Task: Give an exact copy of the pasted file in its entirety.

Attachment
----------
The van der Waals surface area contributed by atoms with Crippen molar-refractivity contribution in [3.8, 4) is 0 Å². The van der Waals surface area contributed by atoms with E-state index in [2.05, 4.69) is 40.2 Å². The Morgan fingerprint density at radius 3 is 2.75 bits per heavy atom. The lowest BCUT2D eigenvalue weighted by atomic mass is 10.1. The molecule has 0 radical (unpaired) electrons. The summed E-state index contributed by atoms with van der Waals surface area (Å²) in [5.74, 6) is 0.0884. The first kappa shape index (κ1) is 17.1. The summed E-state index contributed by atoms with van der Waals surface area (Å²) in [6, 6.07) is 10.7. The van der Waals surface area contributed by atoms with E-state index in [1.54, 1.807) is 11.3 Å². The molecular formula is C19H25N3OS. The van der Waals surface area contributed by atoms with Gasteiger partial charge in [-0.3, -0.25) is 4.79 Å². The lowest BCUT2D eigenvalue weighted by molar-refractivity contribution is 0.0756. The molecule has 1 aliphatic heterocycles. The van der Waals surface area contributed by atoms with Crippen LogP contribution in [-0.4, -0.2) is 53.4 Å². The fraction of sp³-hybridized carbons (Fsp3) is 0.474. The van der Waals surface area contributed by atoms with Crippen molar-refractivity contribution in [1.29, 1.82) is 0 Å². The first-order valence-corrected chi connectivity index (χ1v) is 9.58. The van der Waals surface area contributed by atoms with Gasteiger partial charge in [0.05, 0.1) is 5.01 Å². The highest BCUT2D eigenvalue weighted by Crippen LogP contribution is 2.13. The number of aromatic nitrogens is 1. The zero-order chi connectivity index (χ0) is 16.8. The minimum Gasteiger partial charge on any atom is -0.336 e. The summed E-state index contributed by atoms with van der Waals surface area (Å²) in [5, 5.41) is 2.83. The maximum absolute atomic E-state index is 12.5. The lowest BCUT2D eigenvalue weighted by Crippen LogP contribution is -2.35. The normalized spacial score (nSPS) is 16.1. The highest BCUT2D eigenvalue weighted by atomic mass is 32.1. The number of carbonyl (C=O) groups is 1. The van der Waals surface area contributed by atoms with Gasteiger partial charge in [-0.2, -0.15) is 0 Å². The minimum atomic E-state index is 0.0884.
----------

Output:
The van der Waals surface area contributed by atoms with Crippen molar-refractivity contribution in [3.8, 4) is 0 Å². The van der Waals surface area contributed by atoms with E-state index in [2.05, 4.69) is 40.2 Å². The Morgan fingerprint density at radius 3 is 2.75 bits per heavy atom. The lowest BCUT2D eigenvalue weighted by atomic mass is 10.1. The molecule has 0 radical (unpaired) electrons. The summed E-state index contributed by atoms with van der Waals surface area (Å²) in [5.74, 6) is 0.0884. The first kappa shape index (κ1) is 17.1. The summed E-state index contributed by atoms with van der Waals surface area (Å²) in [6, 6.07) is 10.7. The van der Waals surface area contributed by atoms with E-state index in [1.54, 1.807) is 11.3 Å². The molecular formula is C19H25N3OS. The van der Waals surface area contributed by atoms with Gasteiger partial charge in [-0.3, -0.25) is 4.79 Å². The lowest BCUT2D eigenvalue weighted by molar-refractivity contribution is 0.0756. The molecule has 1 aliphatic heterocycles. The van der Waals surface area contributed by atoms with Crippen LogP contribution in [-0.4, -0.2) is 53.4 Å². The fraction of sp³-hybridized carbons (Fsp3) is 0.474. The van der Waals surface area contributed by atoms with Crippen molar-refractivity contribution in [1.29, 1.82) is 0 Å². The first-order valence-corrected chi connectivity index (χ1v) is 9.58. The van der Waals surface area contributed by atoms with Gasteiger partial charge in [0.05, 0.1) is 5.01 Å². The highest BCUT2D eigenvalue weighted by Crippen LogP contribution is 2.13. The number of aromatic nitrogens is 1. The zero-order chi connectivity index (χ0) is 16.8. The minimum Gasteiger partial charge on any atom is -0.336 e. The summed E-state index contributed by atoms with van der Waals surface area (Å²) in [5, 5.41) is 2.83. The maximum absolute atomic E-state index is 12.5. The lowest BCUT2D eigenvalue weighted by Crippen LogP contribution is -2.35. The normalized spacial score (nSPS) is 16.1. The highest BCUT2D eigenvalue weighted by atomic mass is 32.1. The number of carbonyl (C=O) groups is 1. The van der Waals surface area contributed by atoms with Gasteiger partial charge in [-0.2, -0.15) is 0 Å². The minimum atomic E-state index is 0.0884.